The State Department has also approved a proposed emergency sale of High Mobility Artillery Rocket Systems (HIMARS) to Ukraine for an estimated $30 million. State said Ukraine has asked to buy three of the rocket systems, which would be funded by the government of Germany.
The US has now provided about $50.6 billion in military assistance to Ukraine since Russia invaded in February 2022.


Bollywood celebrities head to polls as India’s giant election reaches Mumbai

Bollywood celebrities head to polls as India’s giant election reaches Mumbai
Updated 14 min 57 sec ago
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Bollywood celebrities head to polls as India’s giant election reaches Mumbai

Bollywood celebrities head to polls as India’s giant election reaches Mumbai

NEW DELHI: A-list actors in India called on voters to cast their ballots on Monday, as the country’s massive general election reaches Bollywood capital Mumbai, entering its fifth phase.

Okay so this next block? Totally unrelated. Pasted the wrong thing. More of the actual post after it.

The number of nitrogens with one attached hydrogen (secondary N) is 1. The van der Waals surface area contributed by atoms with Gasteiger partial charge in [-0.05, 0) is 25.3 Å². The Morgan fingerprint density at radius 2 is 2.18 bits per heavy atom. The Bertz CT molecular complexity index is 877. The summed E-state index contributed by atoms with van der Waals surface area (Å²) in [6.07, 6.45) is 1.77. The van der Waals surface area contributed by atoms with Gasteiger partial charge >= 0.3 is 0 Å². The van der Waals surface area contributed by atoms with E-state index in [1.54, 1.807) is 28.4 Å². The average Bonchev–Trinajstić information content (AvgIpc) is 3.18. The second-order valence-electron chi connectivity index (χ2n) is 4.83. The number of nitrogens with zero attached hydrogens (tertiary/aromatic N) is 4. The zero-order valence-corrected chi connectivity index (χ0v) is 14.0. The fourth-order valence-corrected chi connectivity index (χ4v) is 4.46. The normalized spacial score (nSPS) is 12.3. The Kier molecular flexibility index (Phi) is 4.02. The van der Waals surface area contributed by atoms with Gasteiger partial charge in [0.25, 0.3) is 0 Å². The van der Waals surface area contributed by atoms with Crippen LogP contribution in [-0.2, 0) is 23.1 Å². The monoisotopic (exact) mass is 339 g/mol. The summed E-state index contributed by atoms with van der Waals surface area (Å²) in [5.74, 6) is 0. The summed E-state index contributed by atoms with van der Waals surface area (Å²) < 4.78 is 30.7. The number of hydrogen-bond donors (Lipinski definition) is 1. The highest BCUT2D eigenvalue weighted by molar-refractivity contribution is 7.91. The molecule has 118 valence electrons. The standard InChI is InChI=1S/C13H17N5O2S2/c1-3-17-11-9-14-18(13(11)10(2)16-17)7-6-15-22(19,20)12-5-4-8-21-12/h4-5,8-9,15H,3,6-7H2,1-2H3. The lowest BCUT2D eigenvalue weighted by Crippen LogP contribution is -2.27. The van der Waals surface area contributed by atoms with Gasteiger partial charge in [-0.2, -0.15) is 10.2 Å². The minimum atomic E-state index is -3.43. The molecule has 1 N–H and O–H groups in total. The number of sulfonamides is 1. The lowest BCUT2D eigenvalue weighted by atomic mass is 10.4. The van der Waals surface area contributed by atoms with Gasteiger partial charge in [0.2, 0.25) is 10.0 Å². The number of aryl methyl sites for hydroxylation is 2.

More than 968 million people are eligible to vote in India, as the world’s largest electoral exercise began on April 19 in a seven-phase election spread out over over six weeks, with ballots set to be counted on June 4. 

Voter numbers have slumped compared to previous polls, with the first four phases of the election held on April 19, April 26, May 7 and May 13 seeing a turnout of 66.95 percent, 66.7 percent, 65.7 percent and 69.1 percent, respectively. 

In India’s financial capital Mumbai, located in Maharashtra state, Bollywood stars were among the voters queuing since early morning to cast their ballots on Monday, as millions vote in the fifth phase of the election, where 49 seats are up for grabs across six states and two federally administered territories. 

“I came here at 7 o’clock in the morning when the polling booth opened,” actor Akshay Kumar told reporters after casting his vote.